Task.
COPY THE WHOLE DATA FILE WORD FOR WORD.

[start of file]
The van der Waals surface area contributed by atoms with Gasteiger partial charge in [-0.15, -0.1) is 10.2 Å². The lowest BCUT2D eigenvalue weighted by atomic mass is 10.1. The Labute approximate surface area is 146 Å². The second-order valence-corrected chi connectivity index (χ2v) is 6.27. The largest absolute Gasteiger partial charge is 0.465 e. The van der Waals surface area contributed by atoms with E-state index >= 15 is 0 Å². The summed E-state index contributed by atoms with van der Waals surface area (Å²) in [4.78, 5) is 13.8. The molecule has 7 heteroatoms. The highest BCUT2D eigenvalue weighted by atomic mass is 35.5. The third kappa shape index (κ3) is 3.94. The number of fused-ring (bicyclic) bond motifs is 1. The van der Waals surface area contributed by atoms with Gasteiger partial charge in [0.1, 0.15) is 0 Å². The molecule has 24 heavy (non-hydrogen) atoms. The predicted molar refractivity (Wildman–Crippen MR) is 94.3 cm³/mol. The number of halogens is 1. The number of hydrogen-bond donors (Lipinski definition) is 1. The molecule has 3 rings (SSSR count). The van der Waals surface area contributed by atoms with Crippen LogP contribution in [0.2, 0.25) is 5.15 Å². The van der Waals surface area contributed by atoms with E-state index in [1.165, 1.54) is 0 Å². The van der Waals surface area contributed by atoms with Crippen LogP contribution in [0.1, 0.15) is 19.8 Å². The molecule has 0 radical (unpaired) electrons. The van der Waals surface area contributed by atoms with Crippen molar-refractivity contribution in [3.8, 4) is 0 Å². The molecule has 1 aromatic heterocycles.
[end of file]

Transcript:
The van der Waals surface area contributed by atoms with Gasteiger partial charge in [-0.15, -0.1) is 10.2 Å². The lowest BCUT2D eigenvalue weighted by atomic mass is 10.1. The Labute approximate surface area is 146 Å². The second-order valence-corrected chi connectivity index (χ2v) is 6.27. The largest absolute Gasteiger partial charge is 0.465 e. The van der Waals surface area contributed by atoms with E-state index >= 15 is 0 Å². The summed E-state index contributed by atoms with van der Waals surface area (Å²) in [4.78, 5) is 13.8. The molecule has 7 heteroatoms. The highest BCUT2D eigenvalue weighted by atomic mass is 35.5. The third kappa shape index (κ3) is 3.94. The number of fused-ring (bicyclic) bond motifs is 1. The van der Waals surface area contributed by atoms with Gasteiger partial charge in [0.1, 0.15) is 0 Å². The molecule has 24 heavy (non-hydrogen) atoms. The predicted molar refractivity (Wildman–Crippen MR) is 94.3 cm³/mol. The number of halogens is 1. The number of hydrogen-bond donors (Lipinski definition) is 1. The molecule has 3 rings (SSSR count). The van der Waals surface area contributed by atoms with Crippen LogP contribution in [0.2, 0.25) is 5.15 Å². The van der Waals surface area contributed by atoms with E-state index in [1.165, 1.54) is 0 Å². The van der Waals surface area contributed by atoms with Crippen LogP contribution in [0.1, 0.15) is 19.8 Å². The molecule has 0 radical (unpaired) electrons. The van der Waals surface area contributed by atoms with Crippen molar-refractivity contribution in [3.8, 4) is 0 Å². The molecule has 1 aromatic heterocycles.